Article Published: Sep. 20, 2012 | Modified: Sep. 20, 2012
On Thursday, Oct. 4, three renowned writers and the senior
editor of Algonquin Books will gather for a special event at the Broyhill Events Center on the
campus of Appalachian State University.
Authors Barbara Kingsolver, Hillary
Jordan and Naomi Benaron will join editor Kathie Pories for a conversation about literature,
culture, politics and social issues.
The event is sponsored by Kingsolver
and ASU’s Belk Library.
Both Jordan and Benaron are recent Bellwether Prize
winners. Established by Kingsolver, the Bellwether Prize is given to debut novels that promote
conscience, social responsibility and literary merit. Winning authors receive a $25,000 to help them
further their writing careers.
Jordan received the 2008 Bellwether Prize for
her debut novel, “Mudbound.” She has since then published “When She Woke,” a chilling tale of the
near future where criminals are genetically dyed different colors to show the public what sorts of
crimes they have committed. The story’s protagonist, Hannah, has been convicted of murder and has
had her body completely changed to red.
The paperback edition of “When She
Woke” was released by Algonquin Books this week. Editions of books by Jordan, Benaron and Kingsolver
will be available at the ASU Bookstore, and the authors will meet with the public and sign copies of
their books after the event at the Broyhill Events Center, formerly the Broyhill Inn &
Conference Center, located at 775 Bodenheimer Drive on campus.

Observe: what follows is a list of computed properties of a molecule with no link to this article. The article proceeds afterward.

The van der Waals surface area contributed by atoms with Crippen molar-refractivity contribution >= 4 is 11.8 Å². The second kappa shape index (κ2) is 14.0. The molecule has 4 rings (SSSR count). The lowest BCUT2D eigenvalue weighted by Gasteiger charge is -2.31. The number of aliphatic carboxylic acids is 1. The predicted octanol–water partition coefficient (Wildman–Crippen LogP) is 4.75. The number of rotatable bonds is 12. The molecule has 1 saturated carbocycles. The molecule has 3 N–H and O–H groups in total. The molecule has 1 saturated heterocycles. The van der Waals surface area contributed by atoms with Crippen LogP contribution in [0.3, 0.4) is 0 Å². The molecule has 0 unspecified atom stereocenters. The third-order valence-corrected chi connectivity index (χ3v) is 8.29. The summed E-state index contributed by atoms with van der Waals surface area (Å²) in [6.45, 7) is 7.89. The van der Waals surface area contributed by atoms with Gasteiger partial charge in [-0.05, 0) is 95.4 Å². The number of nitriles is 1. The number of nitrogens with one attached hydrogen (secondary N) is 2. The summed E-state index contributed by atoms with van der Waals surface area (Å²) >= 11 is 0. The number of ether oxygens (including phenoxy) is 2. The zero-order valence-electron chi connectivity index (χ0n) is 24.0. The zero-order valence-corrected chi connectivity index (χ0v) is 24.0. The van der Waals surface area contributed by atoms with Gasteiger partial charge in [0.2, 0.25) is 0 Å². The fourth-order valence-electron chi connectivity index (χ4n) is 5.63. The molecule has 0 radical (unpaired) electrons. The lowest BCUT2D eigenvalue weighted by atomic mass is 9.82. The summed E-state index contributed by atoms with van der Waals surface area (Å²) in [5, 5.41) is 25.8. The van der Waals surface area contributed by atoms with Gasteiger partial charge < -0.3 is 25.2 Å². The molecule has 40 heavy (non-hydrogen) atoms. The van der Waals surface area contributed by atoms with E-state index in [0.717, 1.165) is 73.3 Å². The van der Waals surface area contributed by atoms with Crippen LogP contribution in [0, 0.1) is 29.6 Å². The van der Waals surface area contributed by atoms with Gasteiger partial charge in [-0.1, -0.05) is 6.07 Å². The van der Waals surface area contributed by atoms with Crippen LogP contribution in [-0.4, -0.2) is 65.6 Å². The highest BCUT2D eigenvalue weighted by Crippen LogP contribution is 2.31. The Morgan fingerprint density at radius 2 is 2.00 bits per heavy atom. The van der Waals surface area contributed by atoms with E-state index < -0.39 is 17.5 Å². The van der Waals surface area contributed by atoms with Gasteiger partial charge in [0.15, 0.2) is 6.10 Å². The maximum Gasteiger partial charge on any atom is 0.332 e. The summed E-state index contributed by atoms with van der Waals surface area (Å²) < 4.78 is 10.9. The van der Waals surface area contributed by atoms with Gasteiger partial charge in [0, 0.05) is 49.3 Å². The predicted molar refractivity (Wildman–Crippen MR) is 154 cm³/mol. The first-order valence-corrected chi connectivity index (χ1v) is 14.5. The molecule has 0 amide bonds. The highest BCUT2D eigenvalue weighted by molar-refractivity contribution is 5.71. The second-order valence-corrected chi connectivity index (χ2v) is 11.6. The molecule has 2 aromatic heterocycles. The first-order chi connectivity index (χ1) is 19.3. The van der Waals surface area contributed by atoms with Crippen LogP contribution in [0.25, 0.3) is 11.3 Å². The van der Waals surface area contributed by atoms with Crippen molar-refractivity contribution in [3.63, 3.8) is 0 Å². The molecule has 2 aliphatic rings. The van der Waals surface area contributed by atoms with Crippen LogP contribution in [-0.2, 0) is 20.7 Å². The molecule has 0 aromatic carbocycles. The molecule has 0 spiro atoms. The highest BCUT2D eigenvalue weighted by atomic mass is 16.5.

For more information
on the event, call (828) 262-2186.
The Mountain Times caught up with Jordan
to find out what goes on behind the writer’s door.
Mountain Times: How did
winning the Bellwether Prize change your life?
Hillary Jordan: It was simply
unbelievable. To have one of the best authors in the world in Barbara Kingsolver acknowledge my work
was completely uplifting. I worked on “Mudbound” for six years, so to have it recognized by her
really boosted my confidence as a writer. Plus, the $25,000 prize was extremely significant in
allowing me to continue to write. I was pretty broke at the time. It has also been rewarding to get
to know Barbara Kingsolver, who I can say is now my mentor. The acclaim for “Mudbound” and the
Bellwether Prize also helped me sell “When She Woke.”
MT: How have fans of
“Mudbound” received “When She Woke” so far?
HJ: I think most of them have enjoyed
it, even though some people of faith might have trouble with some of its themes, such as abortion
and lesbianism. I’ve had a lot of great responses from young women who feel the book is empowering.
MT: Has anyone approached you about turning your books into
HJ: That’s interesting, because I try to write very cinematically.
“Mudbound” has been optioned and is currently being turned into a screenplay, which is very
exciting. With “When She Woke,” I’ve had a nibble that didn’t turn into anything. I think Hollywood
is afraid of anything controversial, especially if it deals with abortion or lesbian love
MT: You wrote “When She Woke” last year. This year, there has been
a lot said in the news about abortion and women who have been raped being compelled to carry their
pregnancy to term. Do you think the society that you portray in the novel is coming to
HJ: I think there are certain elements of our society who feel like they
know what is best for everyone, even for people who do not share their
MT: What are you writing now?
HJ: I am working on
a novel that is kind of a sequel to “Mudbound.” One of its central characters, Ronsel Jackson, is an
African American who served overseas during World War II. While over there, he impregnates a white
German woman. The new book is the story of what happens to their child. I also have a digital short,
called “Aftermirth,” that will be released by Algonquin Sept. 18. It is available for Kindles and